CryptocurrencyLeadershipInvestingClimate ChangeMost Powerful Women

Marco Rubio: “We want to cure poverty”—not just alleviate its pain

June 30, 2014, 9:00 AM UTC
Conservatives Speak At Values Voters Summit In Washington
WASHINGTON, DC - OCTOBER 11: Senator Marco Rubio (R-FL), speaks at the 2013 Values Voter Summit, held by the Family Research Council, on October 11, 2013 in Washington, DC. The summit, which goes for three days, is attended by a number of Republican senators and high profile conservative voices in American politics. (Photo by Andrew Burton/Getty Images)
Andrew Burton—Getty Images

MARCO RUBIO IS REHABILITATING. The Florida Senator had a bumpy 2013, during which his work toward a comprehensive immigration deal earned rightwing scorn. But as he weighs a presidential bid in 2016, the freshman Republican is reemerging with a hawkish foreign policy message and a slate of domestic prescriptions designed to form the backbone of a conservative economic agenda. Last Wednesday, he delivered a speech outlining how he’d update safety-net programs to alleviate pressure on working and middle class families. The address won praise from conservative thinkers as the first serious stab by an elected Republican at offering a new governing vision for the party — and some criticism from the left for being light on details. After the speech, Rubio sat down with Fortune in his Senate office to talk about his proposals.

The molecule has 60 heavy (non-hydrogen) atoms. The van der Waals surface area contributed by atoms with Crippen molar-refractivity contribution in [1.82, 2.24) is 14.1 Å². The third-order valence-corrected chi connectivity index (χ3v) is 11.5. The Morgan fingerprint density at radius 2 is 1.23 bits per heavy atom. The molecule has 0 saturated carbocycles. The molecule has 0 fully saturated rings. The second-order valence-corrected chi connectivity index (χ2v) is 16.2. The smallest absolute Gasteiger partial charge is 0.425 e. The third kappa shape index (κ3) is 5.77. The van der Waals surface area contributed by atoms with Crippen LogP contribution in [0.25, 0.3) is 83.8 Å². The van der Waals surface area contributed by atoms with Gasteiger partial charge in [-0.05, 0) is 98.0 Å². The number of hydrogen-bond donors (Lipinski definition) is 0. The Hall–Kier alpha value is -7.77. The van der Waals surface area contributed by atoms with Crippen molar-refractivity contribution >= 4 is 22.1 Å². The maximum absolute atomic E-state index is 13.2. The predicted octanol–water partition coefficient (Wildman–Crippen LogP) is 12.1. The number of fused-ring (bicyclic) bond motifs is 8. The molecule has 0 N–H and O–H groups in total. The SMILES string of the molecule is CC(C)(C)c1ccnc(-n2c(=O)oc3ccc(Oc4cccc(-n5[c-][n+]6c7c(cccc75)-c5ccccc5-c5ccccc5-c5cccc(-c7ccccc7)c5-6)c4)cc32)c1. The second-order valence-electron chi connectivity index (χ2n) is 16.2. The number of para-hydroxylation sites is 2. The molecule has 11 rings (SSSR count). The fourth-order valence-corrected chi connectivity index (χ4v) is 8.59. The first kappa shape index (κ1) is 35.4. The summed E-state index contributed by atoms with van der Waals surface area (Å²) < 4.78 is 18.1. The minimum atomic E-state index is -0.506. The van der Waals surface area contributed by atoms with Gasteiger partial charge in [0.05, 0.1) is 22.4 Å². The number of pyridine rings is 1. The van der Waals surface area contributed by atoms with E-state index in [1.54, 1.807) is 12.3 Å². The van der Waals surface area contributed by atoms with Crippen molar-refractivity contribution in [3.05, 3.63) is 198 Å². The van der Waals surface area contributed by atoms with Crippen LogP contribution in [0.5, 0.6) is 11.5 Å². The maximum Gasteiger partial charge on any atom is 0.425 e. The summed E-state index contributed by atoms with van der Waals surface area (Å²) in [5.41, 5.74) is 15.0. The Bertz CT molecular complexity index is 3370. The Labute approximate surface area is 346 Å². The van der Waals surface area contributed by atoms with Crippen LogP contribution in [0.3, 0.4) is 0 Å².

You gave a speech today summarizing the work you’ve been doing over the last six months rolling out an economic policy program, and part of this has been describing an anti-poverty agenda. You’ve worked with scholars at the American Enterprise Institute as you’ve developed this program, including AEI President Arthur Brooks, who said something pretty striking recently: “The biggest reason that people, particularly people who are poor, think that Republicans don’t care about people like them, is because they talk as if they don’t.” You talk about this issue in terms of your family’s experience, but as you listen to other Republicans talk about this, is there a credibility deficit?